Business owners tend to measure success by looking at the bottom line. Is their revenue growing? Are they profitable? There’s no denying those numbers are crucial, but there are some other statistics every owner should track. Two important ones you may be overlooking are cost per prospect and cost per customer.
Cost per prospect will tell you how much you’ve spent — or want to spend — to get a prospect in the door. It’s a measurement of the marketing campaigns that you launch, your ads, your sales effort, your yellow page ads and your direct mail efforts. Each needs to be measured and quantified. That’s how you know whether or not they are effective.
To do so, you must determine a way that you can pinpoint how each prospect and customer finds a way to your business. If you’re not doing that now, you’re making a big mistake, because you have no idea if your marketing is successful.
Cost per customer gives you a number on how much it costs you to acquire a paying client, not just a prospect. If your marketing is successful, it brings you prospects. It’s one thing to get prospects or leads, but unless you convert some of them into customers, how many prospects you attract is meaningless. If you’re not able to convert these prospects into customers, there might be a sales problem or a marketing problem. Maybe your sales process — from the point where you first have contact with a prospect to when you close a deal — needs work. Or, if you are marketing incorrectly, you could be attracting prospects that aren’t really qualified to buy your product or services. Whatever the case, it helps to be able to look at both of these numbers.
Quantifying your cost per prospect and cost per customer will also help guide you in making overall marketing strategy decisions. After all, it doesn’t make sense to invest in a marketing campaign with a projected cost per prospect of $100 when another will cost only $65 per prospect. But in order to make the right decision, you need to calculate the right numbers.
The formula for measuring the cost per prospect is very simple. For each campaign (perhaps you have a newspaper or advertising campaign, do Internet advertising, buy billboard space, whatever) simply divide the total cost of the campaign by the number of inquiries you receive from that specific campaign. The time frame would be from when the campaign begins to when it ends. Now you know the average cost per prospect for each, and can ascertain which campaigns have been the most successful. (Separately, you may want to also figure an overall cost per prospect for your total marketing budget and include the cost of your sales staff compensation and the cost to produce your advertising and marketing.)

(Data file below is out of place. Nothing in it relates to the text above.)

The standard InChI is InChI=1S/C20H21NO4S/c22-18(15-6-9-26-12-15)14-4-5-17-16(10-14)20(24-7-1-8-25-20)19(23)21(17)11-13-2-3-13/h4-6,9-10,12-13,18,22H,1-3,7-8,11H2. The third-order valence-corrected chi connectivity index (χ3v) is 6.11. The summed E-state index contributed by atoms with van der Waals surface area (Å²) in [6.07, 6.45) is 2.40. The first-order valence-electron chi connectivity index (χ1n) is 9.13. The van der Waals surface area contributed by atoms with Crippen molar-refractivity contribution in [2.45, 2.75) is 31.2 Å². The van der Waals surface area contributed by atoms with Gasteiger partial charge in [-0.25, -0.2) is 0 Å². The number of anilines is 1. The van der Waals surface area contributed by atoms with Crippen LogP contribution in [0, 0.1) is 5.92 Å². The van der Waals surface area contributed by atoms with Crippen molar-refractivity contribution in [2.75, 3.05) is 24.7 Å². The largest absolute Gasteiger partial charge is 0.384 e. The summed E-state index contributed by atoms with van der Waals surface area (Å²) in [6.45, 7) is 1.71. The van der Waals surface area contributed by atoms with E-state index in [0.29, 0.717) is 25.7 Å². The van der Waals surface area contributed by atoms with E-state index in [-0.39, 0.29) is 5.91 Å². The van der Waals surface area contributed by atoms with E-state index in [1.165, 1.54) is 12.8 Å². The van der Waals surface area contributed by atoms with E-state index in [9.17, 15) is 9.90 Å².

Key to coming up with a cost per prospect, of course, is accurately tracking where your prospect inquiries come from. This is the hardest part. Responses to Internet ads are fairly easy to track. When you send out written materials that are returned, like postcards or e-mail messages, code them so you know where the responses came from. When inquiries come from telephone calls or when prospects just stop by your office or place of business, make sure your sales staff and order takers get this crucial piece of information: Where did you hear about us? All forms of inquiry need to be identified.
To get your cost-per-customer figure, take the total cost of the ads and other marketing efforts and divide by the number of customers you have attracted. You can compare this cost with your average sales or revenue per customer, as well as your average net income per customer, to give you an idea of whether your marketing costs are appropriate for your average sales figure.
When you’re talking to advertising representatives, they will discuss cost per exposure, or their circulation or listening audience. While these figures will give you a sense of the media’s reach, ultimately the figure you need to pay attention to is your own cost per prospect or cost per customer, because then you have moved into actually measuring the success of your campaigns.
One factor that is difficult to measure, but that you should take into account, is longer-term brand awareness marketing. Experts agree that it’s important to build brand awareness of your product or service over time. To some extent, a sale you make today may be, in part, the result of an advertising campaign that built an awareness of your company two years ago. That’s because the ad your customer saw yesterday would not have prompted her to call unless she already was aware of your business from previous exposure. It’s tough to figure this into your cost-per-prospect figure and your cost-per-customer statistic, but you should keep in mind the value of long-term marketing campaigns that is not being tracked in your numbers.
Once you have these “cost-per” figures in hand for your different marketing campaigns, you’re in a better position to judge which marketing efforts are really paying off for you. Over time, these figures will also give you a sense of whether or not an ad that has worked well in the past is beginning to fail and might need changing. After all, you can’t fix what you can’t measure.